In one of the few states where doctors are willing to perform them, abortions at or past 20 weeks gestation have been outlawed. In fact, Nebraska Gov. Dave Heineman (R) signed two new bills restricting abortion on Tuesday. Set to take effect in October, the first measure (The Pain-Capable Unborn Child Protection Act, gag me) is based on the claim that fetuses can feel pain at 20 weeks. The current standard in abortion restrictions is viability: generally 22 to 24 weeks.
“The shenanigans have started,” said civil rights attorney Kathryn Kolbert of Barnard College.
The fetal-pain bill is partially meant to shut down Dr. LeRoy Carhart, who performs late-term abortions in Nebraska. It also appears to have been specifically designed to impact the national debate about abortion. Undoubtedly, the bill will be challenged, and the Supreme Court might be forced to answer the medical question of if and when a fetus can feel pain, or whether that matters.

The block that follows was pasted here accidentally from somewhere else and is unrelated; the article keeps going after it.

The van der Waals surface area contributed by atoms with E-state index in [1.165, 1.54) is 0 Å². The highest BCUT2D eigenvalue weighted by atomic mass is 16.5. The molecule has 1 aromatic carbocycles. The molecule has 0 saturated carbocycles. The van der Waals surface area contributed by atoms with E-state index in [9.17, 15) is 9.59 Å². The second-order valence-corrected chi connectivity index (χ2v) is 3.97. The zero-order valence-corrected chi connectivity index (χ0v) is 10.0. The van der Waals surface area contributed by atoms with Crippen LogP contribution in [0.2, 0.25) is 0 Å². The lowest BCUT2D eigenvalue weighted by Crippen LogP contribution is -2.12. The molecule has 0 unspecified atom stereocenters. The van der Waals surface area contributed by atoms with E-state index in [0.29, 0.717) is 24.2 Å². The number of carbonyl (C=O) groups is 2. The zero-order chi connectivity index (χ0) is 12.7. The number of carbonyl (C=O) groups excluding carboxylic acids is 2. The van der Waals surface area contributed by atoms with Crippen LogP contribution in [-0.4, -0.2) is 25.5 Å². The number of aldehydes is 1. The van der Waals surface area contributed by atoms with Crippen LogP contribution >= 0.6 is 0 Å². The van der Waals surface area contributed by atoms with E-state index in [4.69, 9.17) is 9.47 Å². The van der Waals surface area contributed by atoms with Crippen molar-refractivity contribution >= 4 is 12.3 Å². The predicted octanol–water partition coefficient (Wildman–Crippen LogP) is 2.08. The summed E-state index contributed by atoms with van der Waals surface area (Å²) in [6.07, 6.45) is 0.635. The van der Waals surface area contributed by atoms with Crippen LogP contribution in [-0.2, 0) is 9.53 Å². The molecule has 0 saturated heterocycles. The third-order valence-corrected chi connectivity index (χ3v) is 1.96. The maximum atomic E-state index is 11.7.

For the record, “There is certainly no solid scientific evidence establishing that a fetus can perceive pain at these earlier stages, so any court decisions to uphold such broader laws could only do so by disregarding the importance of good scientific evidence,” according to Caitlin Borgmann, a law professor at The City University of New York.
Nebraska will also be the first state to restrict access to abortion by requiring doctors to screen women for mental or physical problems before performing the procedure. This law requires a doctor or other health professional to screen women to assess risk factors including “physical, psychological, emotional, demographic, or situational” factors. The law holds doctors civilly responsible if a screening fails to be comprehensive.
I’d love to know the rationale for this. Are those who pass the screening permitted to get their abortions whilst those deemed mentally unsound are prevented from doing so? “You belong to a dwindling demographic! You must help us multiply.” This is disturbing any way you look at it. I predict they will make the screening process drag on beyond the new 20 week deadline. Two birds!
I think ultimately both measures are designed to scare the living daylights out of abortion providers and dissuade them from serving women in need. “It’s very difficult to know for certain if you’re complying with this bill,” said Kyle Carlson, an attorney for Planned Parenthood of the Heartland.